Barnes and Noble just announced their new 6″ ebook reader, and update to their old e-ink technology reader. This thing looks tits. Whoever they have doing their industrial design is really on a roll. The Nook Color has a great little loop that gives it a distinctive look in a sea of “beige box” tablets. My buddy pointed out that it also helps you instantly recognize which end is up. The new e-ink Nook is less distinctive, but has a sensible bezel, ambidexterous pageup/pagedown buttons and in addition to a rubberized case, has a grippable case. The videos show a snappy, responsive GUI that steals the best ideas from the best iPad apps, and includes smart e-ink refresh technology so you don’t have it angrily blinking at you every time you flip a page. E-ink readers are almost at the point where they’re ready for consumption on school campuses. This one seems sturdy enough (finally). Oh, and it runs android 2.1. For $130. Brilliant. I want one.
I’ve had an Android smart phone for about three months now but never got around to using it as an e-reader. Four inches is a small screen to do a lot of reading on. Actually, I haven’t really paid much attention to the whole ebooks phenomenon at all, really. I was more excited about the NYT coming to the Kindle DX than anything else.
I was interested to learn that despite my lack of interest, an impressive ecosystem has evolved around ebooks and the epub format. In addition to the Amazon.com reader and B+N reader apps, there are third party apps designed to read the near-universal EPUB format, notably FBReader. Barnes and Noble uses a DRM version of the EPUB format, which apparently is easily cracked using a series of scripts. My buddy has been purchasing his books via bn.com and cracking them before adding them to his private online library.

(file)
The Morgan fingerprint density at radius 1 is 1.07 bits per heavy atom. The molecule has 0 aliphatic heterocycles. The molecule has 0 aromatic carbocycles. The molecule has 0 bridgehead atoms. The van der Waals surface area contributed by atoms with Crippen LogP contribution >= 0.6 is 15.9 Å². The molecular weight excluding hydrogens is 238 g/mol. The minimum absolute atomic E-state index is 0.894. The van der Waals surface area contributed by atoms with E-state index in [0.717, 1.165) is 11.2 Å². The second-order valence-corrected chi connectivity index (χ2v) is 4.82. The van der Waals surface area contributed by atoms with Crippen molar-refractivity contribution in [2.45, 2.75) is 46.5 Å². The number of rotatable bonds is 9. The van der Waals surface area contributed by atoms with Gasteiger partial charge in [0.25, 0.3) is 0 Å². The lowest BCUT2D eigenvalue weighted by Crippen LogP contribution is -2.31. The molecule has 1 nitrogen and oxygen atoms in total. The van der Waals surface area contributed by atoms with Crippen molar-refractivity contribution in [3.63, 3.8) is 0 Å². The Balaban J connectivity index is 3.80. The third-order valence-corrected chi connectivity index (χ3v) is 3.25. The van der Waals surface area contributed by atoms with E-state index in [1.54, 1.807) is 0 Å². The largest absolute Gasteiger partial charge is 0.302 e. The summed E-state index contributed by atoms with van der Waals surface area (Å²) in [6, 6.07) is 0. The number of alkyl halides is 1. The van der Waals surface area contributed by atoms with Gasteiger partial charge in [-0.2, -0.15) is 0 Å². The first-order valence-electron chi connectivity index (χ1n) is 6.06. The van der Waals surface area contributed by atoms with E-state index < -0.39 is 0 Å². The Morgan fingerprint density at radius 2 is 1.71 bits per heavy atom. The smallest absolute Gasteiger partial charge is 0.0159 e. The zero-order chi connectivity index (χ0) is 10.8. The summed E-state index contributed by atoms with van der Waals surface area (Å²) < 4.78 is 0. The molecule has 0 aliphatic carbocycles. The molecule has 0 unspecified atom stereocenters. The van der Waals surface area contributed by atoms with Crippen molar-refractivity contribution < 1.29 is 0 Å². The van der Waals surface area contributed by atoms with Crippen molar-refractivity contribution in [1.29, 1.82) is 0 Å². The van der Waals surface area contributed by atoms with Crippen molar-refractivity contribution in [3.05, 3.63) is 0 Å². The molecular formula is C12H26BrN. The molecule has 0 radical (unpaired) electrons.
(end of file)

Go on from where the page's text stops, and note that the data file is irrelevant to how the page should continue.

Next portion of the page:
Which leads me to my final point of interest, Calibre, an “iTunes for books”. Most brilliant is it’s web front end. This allows you to host essentially your own public or private book store or collection. Which my DRM-stripping friend has done, and shared with several friends now. As a result, we now have a virtual shared reading room that we can share and back up our purchases with one another, behind a passworded web wall. The second half of this final point is that readers like FBReader offer integration with online libraries like Calibre, meaning you can download books right from your private library from inside the app. Apparently they’re working on authenticated folder support for the next release, but it’s rather impressive how smoothly all of this works.
Maybe I can finally finish Doctor Zhivago.